In a media interview Justice Chelameswar said: “There is nothing personal in my stand. Let judicial appointments be made on some objective criteria. The judiciary should evolve a procedure for bringing in transparency in appointments after having rejected both the government’s arguments and rescinded a parliamentary law on NJAC….This is a principled stand. Not a fight for any personal gain. In less than two years I am going to retire. I will not look up to anyone for any post-retirement jobs. I will not be seen around working for this Commission or that. I have no personal agenda nor is there anything personal in my objection to the way the Collegium is functioning,” Justice Chelameswar asked why not we record reasons for transfers and elevations of judges. He supported the NJCA in his minority dissent for the sake of transparency. Its a historic dissent. Though Supreme Court struck down NJAC, the four majority judges, on the Bench recognized the need to improve the Collegium system. In response to SC’s invitation for public opinion, bench was flooded with 15000 letters in a couple of months voting for changes.
Without attending the Collegium meetings Justice Chelameswar used to study the files in his chambers and conveyed his opinion. He alone reduced his opinion in writing. Pointed out that the public is the only stakeholder in judicial appointments Justice Chelameswar asked how could you keep the whole society out of it? “… Roughly, 150 judges retire annually. It is not very difficult to make an assessment of a new candidate. …. The candidate can be called here (Delhi). Each Collegium member can spend half an hour with him, talking to him, seeing for themselves his ability to communicate, whether he has a dignified personality, his bearing and conduct. This would take roughly two days and not all 150 vacancies open up at the same time.”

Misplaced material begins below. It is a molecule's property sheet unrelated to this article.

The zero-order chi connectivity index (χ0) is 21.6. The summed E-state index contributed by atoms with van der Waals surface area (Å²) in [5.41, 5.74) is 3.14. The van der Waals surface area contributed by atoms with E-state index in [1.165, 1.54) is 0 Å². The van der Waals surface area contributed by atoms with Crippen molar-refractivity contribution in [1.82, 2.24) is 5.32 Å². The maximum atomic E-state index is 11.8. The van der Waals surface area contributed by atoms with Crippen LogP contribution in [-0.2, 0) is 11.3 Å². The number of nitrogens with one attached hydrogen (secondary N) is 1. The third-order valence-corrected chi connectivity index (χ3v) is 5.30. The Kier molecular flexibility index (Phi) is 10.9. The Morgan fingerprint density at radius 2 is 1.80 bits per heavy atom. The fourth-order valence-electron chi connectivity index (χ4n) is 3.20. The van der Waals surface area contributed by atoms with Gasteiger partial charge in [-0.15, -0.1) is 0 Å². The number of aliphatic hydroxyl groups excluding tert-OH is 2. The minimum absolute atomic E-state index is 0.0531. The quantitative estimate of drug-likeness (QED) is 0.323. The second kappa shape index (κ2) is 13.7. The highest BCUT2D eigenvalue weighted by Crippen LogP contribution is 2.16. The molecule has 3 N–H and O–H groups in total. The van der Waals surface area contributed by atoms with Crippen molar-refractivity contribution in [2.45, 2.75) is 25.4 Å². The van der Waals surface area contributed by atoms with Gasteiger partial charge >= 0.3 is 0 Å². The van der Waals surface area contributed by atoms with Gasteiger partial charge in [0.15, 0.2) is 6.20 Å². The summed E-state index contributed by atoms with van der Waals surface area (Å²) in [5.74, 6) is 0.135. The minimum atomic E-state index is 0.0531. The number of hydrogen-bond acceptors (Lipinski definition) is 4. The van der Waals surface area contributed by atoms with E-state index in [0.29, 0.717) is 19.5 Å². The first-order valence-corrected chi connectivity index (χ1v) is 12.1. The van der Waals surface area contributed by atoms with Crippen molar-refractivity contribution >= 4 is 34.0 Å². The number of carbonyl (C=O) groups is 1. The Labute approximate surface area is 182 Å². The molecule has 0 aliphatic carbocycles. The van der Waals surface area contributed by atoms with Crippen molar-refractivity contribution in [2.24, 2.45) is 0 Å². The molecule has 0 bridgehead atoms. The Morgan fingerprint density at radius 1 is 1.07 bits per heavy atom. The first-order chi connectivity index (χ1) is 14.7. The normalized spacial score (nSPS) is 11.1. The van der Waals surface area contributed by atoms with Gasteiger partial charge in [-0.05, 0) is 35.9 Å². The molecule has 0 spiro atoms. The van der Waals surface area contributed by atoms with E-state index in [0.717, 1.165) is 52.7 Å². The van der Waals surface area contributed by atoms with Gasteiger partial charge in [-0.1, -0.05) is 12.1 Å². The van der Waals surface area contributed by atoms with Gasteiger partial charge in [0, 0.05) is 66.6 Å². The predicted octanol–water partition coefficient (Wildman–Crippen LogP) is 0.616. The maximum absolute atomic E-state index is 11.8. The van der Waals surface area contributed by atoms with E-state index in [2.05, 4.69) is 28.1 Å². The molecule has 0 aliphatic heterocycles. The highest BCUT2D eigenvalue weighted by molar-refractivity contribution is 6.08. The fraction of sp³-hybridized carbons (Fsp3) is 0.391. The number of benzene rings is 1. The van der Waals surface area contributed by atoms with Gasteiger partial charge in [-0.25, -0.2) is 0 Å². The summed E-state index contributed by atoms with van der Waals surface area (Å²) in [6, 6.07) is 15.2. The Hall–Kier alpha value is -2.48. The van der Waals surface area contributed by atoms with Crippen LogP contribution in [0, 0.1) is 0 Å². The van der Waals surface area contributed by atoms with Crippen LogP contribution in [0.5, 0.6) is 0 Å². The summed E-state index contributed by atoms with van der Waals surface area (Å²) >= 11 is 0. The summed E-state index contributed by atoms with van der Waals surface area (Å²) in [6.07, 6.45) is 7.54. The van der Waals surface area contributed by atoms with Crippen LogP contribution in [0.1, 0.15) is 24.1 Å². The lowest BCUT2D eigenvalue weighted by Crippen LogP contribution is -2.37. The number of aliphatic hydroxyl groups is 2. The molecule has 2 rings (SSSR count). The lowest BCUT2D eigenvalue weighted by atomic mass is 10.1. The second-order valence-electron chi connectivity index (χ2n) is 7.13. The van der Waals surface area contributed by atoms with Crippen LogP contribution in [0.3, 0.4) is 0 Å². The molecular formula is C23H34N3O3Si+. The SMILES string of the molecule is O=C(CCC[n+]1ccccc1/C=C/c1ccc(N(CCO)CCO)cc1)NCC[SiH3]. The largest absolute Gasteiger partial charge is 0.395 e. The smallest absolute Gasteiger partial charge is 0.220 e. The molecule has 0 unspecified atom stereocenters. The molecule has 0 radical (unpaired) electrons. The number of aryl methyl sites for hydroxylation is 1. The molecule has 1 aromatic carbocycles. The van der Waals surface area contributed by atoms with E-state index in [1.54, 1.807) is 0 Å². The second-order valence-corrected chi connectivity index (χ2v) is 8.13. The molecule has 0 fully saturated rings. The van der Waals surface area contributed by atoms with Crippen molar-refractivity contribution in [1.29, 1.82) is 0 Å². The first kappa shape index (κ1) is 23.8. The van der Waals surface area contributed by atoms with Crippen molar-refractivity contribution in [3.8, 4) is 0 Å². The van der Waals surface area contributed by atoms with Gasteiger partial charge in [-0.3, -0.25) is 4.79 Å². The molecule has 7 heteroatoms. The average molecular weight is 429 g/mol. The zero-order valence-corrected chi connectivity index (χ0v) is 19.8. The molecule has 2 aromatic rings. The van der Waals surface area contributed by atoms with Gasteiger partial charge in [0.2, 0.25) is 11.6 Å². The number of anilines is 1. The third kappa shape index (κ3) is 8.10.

As the demand for transparency going on, the Chief Justice Dipak Misra acted against this heavy opaqueness, silent and sudden. This will bring in good governance in administration of justice and insulates the judiciary, strengthens its independence. The Chief Justice Dipak Misra and Justice Chelameswar scripted history.
Since inception the apex court is the guardian of fundamental rights of the people and to extend this protection, it guided the executive to give good governance. Our Supreme Court gave voters the right to information in 2002. In 1961 (in SP Gupta) itself it rejected claim of privilege and ordered the correspondence regarding appointment and transfers of judges not to be secret. A corruption and nepotism free administration is not possible without transparency. Every public institution shall be accountable to the people, the real masters of democracy. In the field of political executive candidatures are discussed and decisions are also in open; while administrative officers are selected by UPSC. The deliberations in legislature, making law or creating a pandemonium, are open. The adjudication happens openly.
Review Canara Bank case
And now the iron curtains around judicial appointments are being lifted. When appointments, postings and transfer of judges could be accessed with reasons and resolutions, how that information about clerks and other public servants considered as private and denied? That decision in Canara Bank v CS Syam on 31st August 2017, has to be reviewed in view of the SC decision in 1961 in SP Gupta and the latest path breaking resolution to make Collegium’s proceedings open.